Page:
In Part I of this article, we discussed what “ghosting” is and how easily it can happen to any estate. In Part II, we will detail how an identity theft of an estate can affect you and the deceased’s family and we will also discuss some ways you can prevent identity theft during the probate process. An experienced probate attorney can help you navigate the probate process.
What Is the Worst That Can Happen?
There are two scenarios that can occur: you find out about the identity theft and have to take corrective action, or due to serious confusion and disorganization, you do not find out that an identity theft has occurred.
In the event that you do not find out about the identity theft before the scammer uses the deceased person’s credit and defaults soon afterwards, the deceased’s estate may suffer. During probate, creditors come for the estate for payment of debts still owed by the deceased. Depending on how they received notice, the creditor may have up to one year to file a claim against the estate. If the creditor finds out the debtor is deceased, they may file a claim against the estate and, if you are not careful, you may pay the fraudulent debt along with the other legitimate debts. The more you pay in obligations, the less there is left for the estate to distribute to beneficiaries and heirs.
If you do find out that identity theft of the estate has occurred, you should notify the credit bureaus and the police before any damage ensues.
What Can I Do to Avoid Identity Theft of the Deceased?
Vigilance is not the only tool you can use to empower yourself as a personal representative to protect the deceased’s estate. There are some other practical tips we suggest for you to consider in efforts to prevent identity theft of a dead person.
- Leave the details out of the obituary. While the obituary may be the last chance you and the rest of the deceased’s family have to represent your loved one to your community, it is important to ensure that sentimentality does not get in the way of sensibility at this time. Scammers often check obituaries first for potential identity theft victims. You can only make their job easier by providing details about the deceased such as the exact date of birth or the deceased’s address.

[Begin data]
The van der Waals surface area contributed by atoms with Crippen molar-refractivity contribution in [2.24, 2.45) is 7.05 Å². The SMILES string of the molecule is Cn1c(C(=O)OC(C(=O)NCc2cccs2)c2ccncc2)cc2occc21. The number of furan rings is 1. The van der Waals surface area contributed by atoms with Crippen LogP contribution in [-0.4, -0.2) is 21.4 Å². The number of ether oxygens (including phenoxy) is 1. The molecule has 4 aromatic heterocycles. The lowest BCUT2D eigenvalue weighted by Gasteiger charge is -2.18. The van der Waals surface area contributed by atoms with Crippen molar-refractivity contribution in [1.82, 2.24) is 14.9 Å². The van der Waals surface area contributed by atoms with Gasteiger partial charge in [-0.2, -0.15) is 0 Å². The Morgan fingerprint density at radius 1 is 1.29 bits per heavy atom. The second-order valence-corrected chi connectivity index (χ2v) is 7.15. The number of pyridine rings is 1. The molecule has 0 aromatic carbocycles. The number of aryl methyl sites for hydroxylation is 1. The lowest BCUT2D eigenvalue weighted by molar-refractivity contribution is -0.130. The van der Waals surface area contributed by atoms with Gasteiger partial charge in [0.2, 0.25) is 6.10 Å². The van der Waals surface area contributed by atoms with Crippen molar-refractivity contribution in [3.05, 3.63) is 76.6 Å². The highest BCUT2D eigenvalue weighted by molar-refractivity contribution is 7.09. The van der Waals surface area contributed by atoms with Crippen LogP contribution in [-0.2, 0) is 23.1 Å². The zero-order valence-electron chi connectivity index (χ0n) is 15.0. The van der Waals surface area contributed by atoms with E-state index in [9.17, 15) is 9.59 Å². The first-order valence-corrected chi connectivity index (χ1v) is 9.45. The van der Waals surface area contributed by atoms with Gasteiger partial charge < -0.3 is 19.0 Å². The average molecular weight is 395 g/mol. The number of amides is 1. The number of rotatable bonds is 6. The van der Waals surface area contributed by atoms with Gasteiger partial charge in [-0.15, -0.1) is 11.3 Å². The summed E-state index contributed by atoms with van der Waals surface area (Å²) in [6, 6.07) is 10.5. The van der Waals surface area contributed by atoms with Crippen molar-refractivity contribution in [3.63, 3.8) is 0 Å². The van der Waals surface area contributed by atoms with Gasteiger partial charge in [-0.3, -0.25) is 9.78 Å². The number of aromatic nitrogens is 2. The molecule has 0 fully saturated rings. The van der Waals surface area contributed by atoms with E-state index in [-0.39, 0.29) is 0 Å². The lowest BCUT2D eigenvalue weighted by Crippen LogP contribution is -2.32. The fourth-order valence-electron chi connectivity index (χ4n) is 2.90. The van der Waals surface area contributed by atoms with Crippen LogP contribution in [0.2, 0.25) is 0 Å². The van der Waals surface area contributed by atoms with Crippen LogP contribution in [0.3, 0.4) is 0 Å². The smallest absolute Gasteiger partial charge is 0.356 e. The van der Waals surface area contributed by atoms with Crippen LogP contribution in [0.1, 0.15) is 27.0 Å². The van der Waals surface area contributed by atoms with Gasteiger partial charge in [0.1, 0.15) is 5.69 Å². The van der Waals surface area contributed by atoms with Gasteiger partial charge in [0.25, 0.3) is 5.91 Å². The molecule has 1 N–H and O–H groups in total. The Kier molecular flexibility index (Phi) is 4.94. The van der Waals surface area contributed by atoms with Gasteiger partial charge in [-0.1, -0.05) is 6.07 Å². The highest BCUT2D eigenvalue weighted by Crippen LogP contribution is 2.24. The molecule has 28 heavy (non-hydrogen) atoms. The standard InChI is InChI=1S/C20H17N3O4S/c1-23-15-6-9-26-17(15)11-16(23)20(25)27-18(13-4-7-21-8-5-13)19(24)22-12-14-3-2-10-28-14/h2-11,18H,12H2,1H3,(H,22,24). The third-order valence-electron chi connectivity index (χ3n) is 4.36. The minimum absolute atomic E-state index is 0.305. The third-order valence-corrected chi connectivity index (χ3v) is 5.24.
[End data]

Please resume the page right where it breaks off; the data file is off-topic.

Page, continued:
- Do not miss an opportunity to notify any important institution of the decedent’s death. If the decedent left a thorough list of personal accounts, start there. If you need help compiling personal accounts for the decedent, enlist the help of the rest of the family to help put together a list. It is important to then contact each of them to inform them that the deceased has passed and that all accounts should be closed. You may need a death certificate as proof.
- Obtain a current credit report after the death of the decedent. This will enable you to see who the current creditors are likely to be and to allow the family to ensure that there has been no fraudulent activity. For example, if the decedent did not drive in the last years of their life, then it would look odd that an automobile loan be reported on their credit report in recent years.
- Notify the Social Security Administration and IRS.
- Notify the Department of Transportation to cancel the decedent’s driver’s license.
You can have help in the probate process. From identity theft prevention to regular execution of the wishes of the deceased, the Anderson Law Firm has experienced probate attorneys in Greenville, South Carolina who are able to help you perform your duties as a personal representative. Contact us immediately for help probating an estate.